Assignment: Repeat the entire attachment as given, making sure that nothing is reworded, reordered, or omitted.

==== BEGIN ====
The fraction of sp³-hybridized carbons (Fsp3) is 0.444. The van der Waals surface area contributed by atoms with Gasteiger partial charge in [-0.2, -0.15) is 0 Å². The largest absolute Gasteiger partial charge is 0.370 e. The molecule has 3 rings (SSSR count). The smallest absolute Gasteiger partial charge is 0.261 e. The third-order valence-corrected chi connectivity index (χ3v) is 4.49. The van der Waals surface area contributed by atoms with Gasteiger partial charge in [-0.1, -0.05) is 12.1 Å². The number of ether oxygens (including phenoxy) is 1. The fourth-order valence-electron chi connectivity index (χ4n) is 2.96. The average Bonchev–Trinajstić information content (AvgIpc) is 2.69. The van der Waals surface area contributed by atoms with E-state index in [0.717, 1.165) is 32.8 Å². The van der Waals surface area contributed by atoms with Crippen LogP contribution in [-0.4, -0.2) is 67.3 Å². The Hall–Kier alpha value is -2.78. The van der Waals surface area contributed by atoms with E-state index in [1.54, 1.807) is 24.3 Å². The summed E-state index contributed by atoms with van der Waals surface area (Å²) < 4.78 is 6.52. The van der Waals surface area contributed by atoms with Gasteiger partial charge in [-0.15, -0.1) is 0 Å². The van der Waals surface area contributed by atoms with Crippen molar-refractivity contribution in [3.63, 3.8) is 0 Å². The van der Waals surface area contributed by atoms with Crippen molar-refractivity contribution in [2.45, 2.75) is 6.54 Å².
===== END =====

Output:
The fraction of sp³-hybridized carbons (Fsp3) is 0.444. The van der Waals surface area contributed by atoms with Gasteiger partial charge in [-0.2, -0.15) is 0 Å². The largest absolute Gasteiger partial charge is 0.370 e. The molecule has 3 rings (SSSR count). The smallest absolute Gasteiger partial charge is 0.261 e. The third-order valence-corrected chi connectivity index (χ3v) is 4.49. The van der Waals surface area contributed by atoms with Gasteiger partial charge in [-0.1, -0.05) is 12.1 Å². The number of ether oxygens (including phenoxy) is 1. The fourth-order valence-electron chi connectivity index (χ4n) is 2.96. The average Bonchev–Trinajstić information content (AvgIpc) is 2.69. The van der Waals surface area contributed by atoms with E-state index in [0.717, 1.165) is 32.8 Å². The van der Waals surface area contributed by atoms with Crippen LogP contribution in [-0.4, -0.2) is 67.3 Å². The Hall–Kier alpha value is -2.78. The van der Waals surface area contributed by atoms with E-state index in [1.54, 1.807) is 24.3 Å². The summed E-state index contributed by atoms with van der Waals surface area (Å²) < 4.78 is 6.52. The van der Waals surface area contributed by atoms with Gasteiger partial charge in [-0.15, -0.1) is 0 Å². The van der Waals surface area contributed by atoms with Crippen molar-refractivity contribution in [3.63, 3.8) is 0 Å². The van der Waals surface area contributed by atoms with Crippen molar-refractivity contribution in [2.45, 2.75) is 6.54 Å².